“In spite of the opinion of some eminent modern commentators, which is countenanced by Chrysostom, we must adhere to the interpretation which considers these words as written at the Paschal season, and suggested by it. The words leaven, lump, Paschal Lamb, and feast all agree most naturally with this view. It has been objected that St. Paul would not address the Corinthians as engaged in a feast which he, at Ephesus, was celebrating; because it would be over before his letter could reach them. Anyone who has ever written a birthday letter to a friend in India will see the weakness of this objection. It has also been urged that he would not address a mixed church of Jews and Gentiles as engaged in the celebration of a Jewish feast. Those who urge this objection must have forgotten that St. Paul addresses the Galatians (undoubtedly a mixed church) as if they had all been formerly idolaters (Gal. iv.8); and addresses the Romans, sometimes as if they were all Jews (Rom. vii. 1), sometimes as if they were Gentiles (Rom. xi. 18). If we take “as ye are unleavened” in a metaphorical sense, it is scarcely consistent with the previous “cast out the old leaven”; for the passage would then amount to saying, “Be free from leaven (metaphorically)”: whereas, on the other view, St. Paul says, “Be free from leaven (metaphorically) as you are free from leaven (literally).” There seems no difficulty in supposing the Gentile Christians joined with the Jewish Christians in celebrating the Paschal feast after the Jewish manner, at least to the extent of abstaining from leaven in the love-feasts. And we see that St. Paul still observed the “days of unleavened bread” at this period of his life, from Acts 20:6. Also, from what follows, we perceive how naturally this greatest of Jewish feasts changed into the greatest of Christian festivals. (The Life and Epistles of St. Paul, pages 389, 390).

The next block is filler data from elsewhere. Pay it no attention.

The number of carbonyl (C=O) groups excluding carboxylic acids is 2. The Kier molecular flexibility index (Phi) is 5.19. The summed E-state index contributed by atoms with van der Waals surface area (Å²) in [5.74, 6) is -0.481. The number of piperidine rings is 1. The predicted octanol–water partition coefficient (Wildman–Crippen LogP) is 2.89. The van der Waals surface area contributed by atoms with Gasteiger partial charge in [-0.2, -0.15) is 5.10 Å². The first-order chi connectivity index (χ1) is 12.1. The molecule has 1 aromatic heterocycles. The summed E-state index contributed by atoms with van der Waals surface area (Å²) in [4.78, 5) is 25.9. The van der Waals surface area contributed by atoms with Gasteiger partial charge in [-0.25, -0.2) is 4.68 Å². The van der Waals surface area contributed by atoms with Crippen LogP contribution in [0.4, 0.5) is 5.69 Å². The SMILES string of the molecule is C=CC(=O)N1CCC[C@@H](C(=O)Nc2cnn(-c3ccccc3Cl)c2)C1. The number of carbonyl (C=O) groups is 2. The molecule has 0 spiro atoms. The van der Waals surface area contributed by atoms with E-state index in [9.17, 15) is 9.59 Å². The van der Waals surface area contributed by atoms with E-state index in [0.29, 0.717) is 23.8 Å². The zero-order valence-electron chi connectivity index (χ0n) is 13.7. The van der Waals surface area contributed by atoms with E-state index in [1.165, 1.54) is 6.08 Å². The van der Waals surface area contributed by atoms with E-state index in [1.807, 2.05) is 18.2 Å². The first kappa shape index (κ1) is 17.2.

This transition of the Passover to Easter Sunday is one of the more remarkable aspects of this study. Historical references abound that the church, from its earliest time, observed the Passover. One of the earliest controversies centered on whether the Christians would observe the Passover on Nisan 14 (the Jewish date) or on Sunday—specifically “the first Sunday after the first full moon on or after the vernal equinox” (as worded by the Council of Nicea in 325 A.D.). Historians referred to this argument as the “Quartodeciman Controversy.”
Please note that it was not a question of whether the early church would observe the Passover, but when. Although some sources may imply that it was a controversy between the observance of Easter and the observance of the Passover, they overlook a fundamental point: The Latin and Greek words for Easter are Pascha, from the Hebrew Pesach, which means Passover. Other Latin-based languages use a variation of Pascha for “Easter” to this day. In Spanish, for example, the word is Pascua. The English term “Easter” is of Germanic origin and was unknown to early Christian writers, who carried on their discussions in Latin and Greek.